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Publication numberUS3279936 A
Publication typeGrant
Publication dateOct 18, 1966
Filing dateJul 22, 1965
Priority dateNov 27, 1964
Also published asDE1546936B
Publication numberUS 3279936 A, US 3279936A, US-A-3279936, US3279936 A, US3279936A
InventorsClarence W Forestek
Original AssigneeForestek Plating & Mfg Co
Export CitationBiBTeX, EndNote, RefMan
External Links: USPTO, USPTO Assignment, Espacenet
Treating surfaces with perfluorocarbon polymers
US 3279936 A
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Description  (OCR text may contain errors)

/T FE TEFLo/v C. W. FORESTEK Filed July 22, 1965 (Pol v fefraf/uoroefhy/erze) TREATING SURFACES WITH PERFLUOROCARBON POLYMERS Oct. 18, 1966 INVENTOR CLARENCE m FORESTEK M704 W, 710M v 1% ATTORNEYS 100 200 TEMPERA rams -DEGRE5 F A HRL'NHEIT United States Patent 3,279,936 TREATING SURFACES WITH PERFLUORO- CARBON POLYMERS Clarence W. Forestek, Broadview Heights, Ohio Forestek Plating & Mfg. Co., 9607 Quincy Ave, Cleveland, Ohio) Filed July 22, 1965, Ser. No. 474,130 19 Claims. (Cl. 117 -2) This application is a continuation in part of application Serial Number 414,423 filed November 27, 1964.

This invention relates to treating porous surfaces with low-friction perfiuorocarbon resins such as polytetrafiuoroethylene.

The invention further relates to a process for disposing finely-divided solid lubricating particles of such resins in fissures of a porous metallic surface so that they are mechanically locked into the surface. Such a treatment, in accordance with the process of the present invention, imparts not only low-friction and low-adhesion properties to the treated surface, but simultaneously retains some of the other desirable physical properties of metallic surfaces such as hardness, rigidity and high thermal conductivity.

The more common methods for treating surfaces with perfiuorocarbon polymers, which have almost no affinity for any other substance, have required the application of the material in the form of a resin enamel. Such coatings are not suitable for many purposes due to difficulty in bonding the coatings to the underlying surfaces. Also, coatings of perfiuorocarbon polymers have low thermal conductivity, poor hardness and high dielectric properties. These properties are undesirable for many applications.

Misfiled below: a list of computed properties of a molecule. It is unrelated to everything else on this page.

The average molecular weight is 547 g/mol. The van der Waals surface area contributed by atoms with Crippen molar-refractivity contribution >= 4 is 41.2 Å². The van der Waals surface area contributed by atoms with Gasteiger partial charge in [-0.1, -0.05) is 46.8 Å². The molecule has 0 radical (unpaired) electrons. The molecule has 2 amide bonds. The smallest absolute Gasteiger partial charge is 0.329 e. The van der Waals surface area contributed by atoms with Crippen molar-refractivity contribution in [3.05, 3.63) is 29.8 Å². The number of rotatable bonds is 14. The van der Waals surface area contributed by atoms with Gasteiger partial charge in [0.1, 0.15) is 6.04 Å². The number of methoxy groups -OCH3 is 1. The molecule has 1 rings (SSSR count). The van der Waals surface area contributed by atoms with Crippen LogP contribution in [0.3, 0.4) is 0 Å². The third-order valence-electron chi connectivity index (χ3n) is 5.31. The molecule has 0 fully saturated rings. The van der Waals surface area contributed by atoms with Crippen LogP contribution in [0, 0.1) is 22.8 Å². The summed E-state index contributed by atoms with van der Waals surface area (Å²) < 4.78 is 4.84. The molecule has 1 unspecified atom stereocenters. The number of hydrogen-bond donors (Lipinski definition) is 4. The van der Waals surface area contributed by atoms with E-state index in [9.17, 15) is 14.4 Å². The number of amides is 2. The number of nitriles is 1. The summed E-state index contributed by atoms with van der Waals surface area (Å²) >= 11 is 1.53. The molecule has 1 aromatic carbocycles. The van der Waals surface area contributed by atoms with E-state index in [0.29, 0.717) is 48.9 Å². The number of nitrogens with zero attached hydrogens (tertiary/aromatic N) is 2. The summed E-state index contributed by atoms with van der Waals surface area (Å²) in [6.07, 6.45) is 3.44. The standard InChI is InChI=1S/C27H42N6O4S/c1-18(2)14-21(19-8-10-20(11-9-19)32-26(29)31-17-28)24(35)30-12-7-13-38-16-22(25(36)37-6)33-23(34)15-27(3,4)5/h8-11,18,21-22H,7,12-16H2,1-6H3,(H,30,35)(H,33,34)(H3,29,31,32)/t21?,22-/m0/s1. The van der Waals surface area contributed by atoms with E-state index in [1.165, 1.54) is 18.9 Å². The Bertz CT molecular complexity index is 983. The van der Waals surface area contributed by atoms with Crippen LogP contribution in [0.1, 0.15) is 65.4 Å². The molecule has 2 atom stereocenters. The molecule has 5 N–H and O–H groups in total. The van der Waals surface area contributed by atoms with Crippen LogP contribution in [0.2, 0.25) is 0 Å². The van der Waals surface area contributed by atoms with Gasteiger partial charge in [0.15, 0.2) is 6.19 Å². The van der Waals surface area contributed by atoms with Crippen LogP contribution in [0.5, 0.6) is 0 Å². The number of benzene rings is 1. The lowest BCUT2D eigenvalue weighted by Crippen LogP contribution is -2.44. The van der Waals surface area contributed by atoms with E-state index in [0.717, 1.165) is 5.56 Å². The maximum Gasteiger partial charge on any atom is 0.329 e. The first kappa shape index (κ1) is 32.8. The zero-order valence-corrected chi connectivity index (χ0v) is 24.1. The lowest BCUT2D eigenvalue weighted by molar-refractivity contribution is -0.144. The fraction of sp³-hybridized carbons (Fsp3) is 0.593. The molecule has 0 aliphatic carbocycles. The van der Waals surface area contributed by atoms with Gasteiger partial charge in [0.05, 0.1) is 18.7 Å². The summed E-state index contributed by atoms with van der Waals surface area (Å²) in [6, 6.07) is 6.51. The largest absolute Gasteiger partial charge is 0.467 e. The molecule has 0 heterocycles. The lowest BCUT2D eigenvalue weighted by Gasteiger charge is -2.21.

It has been proposed to fuse resinous perfiuorocarbon polymers in the form of comminuted particles to a metallic surface, using temperatures between 440 to 760 F. to form an amorphous layer. Such methods, however, are not always operative, are costly, and are extremely time-consuming. They also seldom provide but a modicum of adhesion of the polymer to the underlying metal surface.

Various other techniques have been proposed for attempting to mechanically bond a coating of perfiuorocarbon to surfaces, such as are disclosed in US. Patents Nos. 2,944,917 and 3,115,419. These patents relate to the use of etchants to provide pores or cavities in the surface, thus enabling the resin in a fluid state to enter such cavities as well as covering the balance of the metal surface in a manner known as keyholing, and are intended to overcome the inherent non-adhesiveness of the perfiuorocarbon to the metal surface.

While the above advantages and properties of perfluorocarbon polymers suggest many useful applications, these same propertiesthemselves heretofore have limited the use to which present technology can accommodate such materials. For example, the utter chemical inertness of polytetrafluoroethylene makes it difficult, if not impossible, to achieve a good bond between such coatings and the underlying surface. In the case of coated cooking ware presently in use, the coating can be easily scraped off with metal objects and special precautions must be taken.

One object of the present invention is to provide a process of locking perfiuorocarbon polymer particles into a metallic surface to form a discontinuous layer whereby the lubricating, low-friction and low-adhesive characteris- ,pletely covered by a perfiuorocarbon resin layer.

Patented 'Oct. 18, 1 966 a plurality of minute interstices, pores, cavities or fissures on or in the metal surface. This is accomplished, for instance, (a) by mechanical treatment or pretreatment such as liquid-honing or sand blasting, (b) by forming an integral phosphate coating on the surface, or (c) by plating the surface with nickel, chromium or other suitable metals and forming fissures in that plating by acid etching, or by anodic or cathodic electrolysis. If the metallic surface inherently has the desired network of minute fissures or interstices, this first step is, of course, not needed. An example of such a surface would be certain sintered or powdered metal materials or certain sprayed metal surfaces.